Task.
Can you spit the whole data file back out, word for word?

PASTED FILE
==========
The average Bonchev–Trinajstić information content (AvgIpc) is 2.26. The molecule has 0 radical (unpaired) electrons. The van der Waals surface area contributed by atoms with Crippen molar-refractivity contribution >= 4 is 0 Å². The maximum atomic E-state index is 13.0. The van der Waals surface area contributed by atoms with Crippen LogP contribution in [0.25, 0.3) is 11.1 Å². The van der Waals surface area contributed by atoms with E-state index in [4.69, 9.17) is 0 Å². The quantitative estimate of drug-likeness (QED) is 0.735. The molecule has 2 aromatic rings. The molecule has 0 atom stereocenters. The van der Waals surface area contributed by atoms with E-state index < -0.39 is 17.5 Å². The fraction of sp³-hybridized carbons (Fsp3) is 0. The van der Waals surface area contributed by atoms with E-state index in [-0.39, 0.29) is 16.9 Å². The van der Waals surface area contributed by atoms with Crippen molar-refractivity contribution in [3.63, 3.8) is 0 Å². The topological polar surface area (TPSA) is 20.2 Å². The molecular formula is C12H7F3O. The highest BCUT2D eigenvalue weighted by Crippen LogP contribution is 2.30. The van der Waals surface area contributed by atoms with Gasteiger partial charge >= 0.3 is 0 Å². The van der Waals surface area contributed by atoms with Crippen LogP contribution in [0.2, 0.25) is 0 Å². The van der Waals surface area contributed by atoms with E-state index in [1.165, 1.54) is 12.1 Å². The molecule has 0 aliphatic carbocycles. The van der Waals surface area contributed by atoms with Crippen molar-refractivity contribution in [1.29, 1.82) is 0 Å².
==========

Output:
The average Bonchev–Trinajstić information content (AvgIpc) is 2.26. The molecule has 0 radical (unpaired) electrons. The van der Waals surface area contributed by atoms with Crippen molar-refractivity contribution >= 4 is 0 Å². The maximum atomic E-state index is 13.0. The van der Waals surface area contributed by atoms with Crippen LogP contribution in [0.25, 0.3) is 11.1 Å². The van der Waals surface area contributed by atoms with E-state index in [4.69, 9.17) is 0 Å². The quantitative estimate of drug-likeness (QED) is 0.735. The molecule has 2 aromatic rings. The molecule has 0 atom stereocenters. The van der Waals surface area contributed by atoms with E-state index < -0.39 is 17.5 Å². The fraction of sp³-hybridized carbons (Fsp3) is 0. The van der Waals surface area contributed by atoms with E-state index in [-0.39, 0.29) is 16.9 Å². The van der Waals surface area contributed by atoms with Crippen molar-refractivity contribution in [3.63, 3.8) is 0 Å². The topological polar surface area (TPSA) is 20.2 Å². The molecular formula is C12H7F3O. The highest BCUT2D eigenvalue weighted by Crippen LogP contribution is 2.30. The van der Waals surface area contributed by atoms with Gasteiger partial charge >= 0.3 is 0 Å². The van der Waals surface area contributed by atoms with Crippen LogP contribution in [0.2, 0.25) is 0 Å². The van der Waals surface area contributed by atoms with E-state index in [1.165, 1.54) is 12.1 Å². The molecule has 0 aliphatic carbocycles. The van der Waals surface area contributed by atoms with Crippen molar-refractivity contribution in [1.29, 1.82) is 0 Å².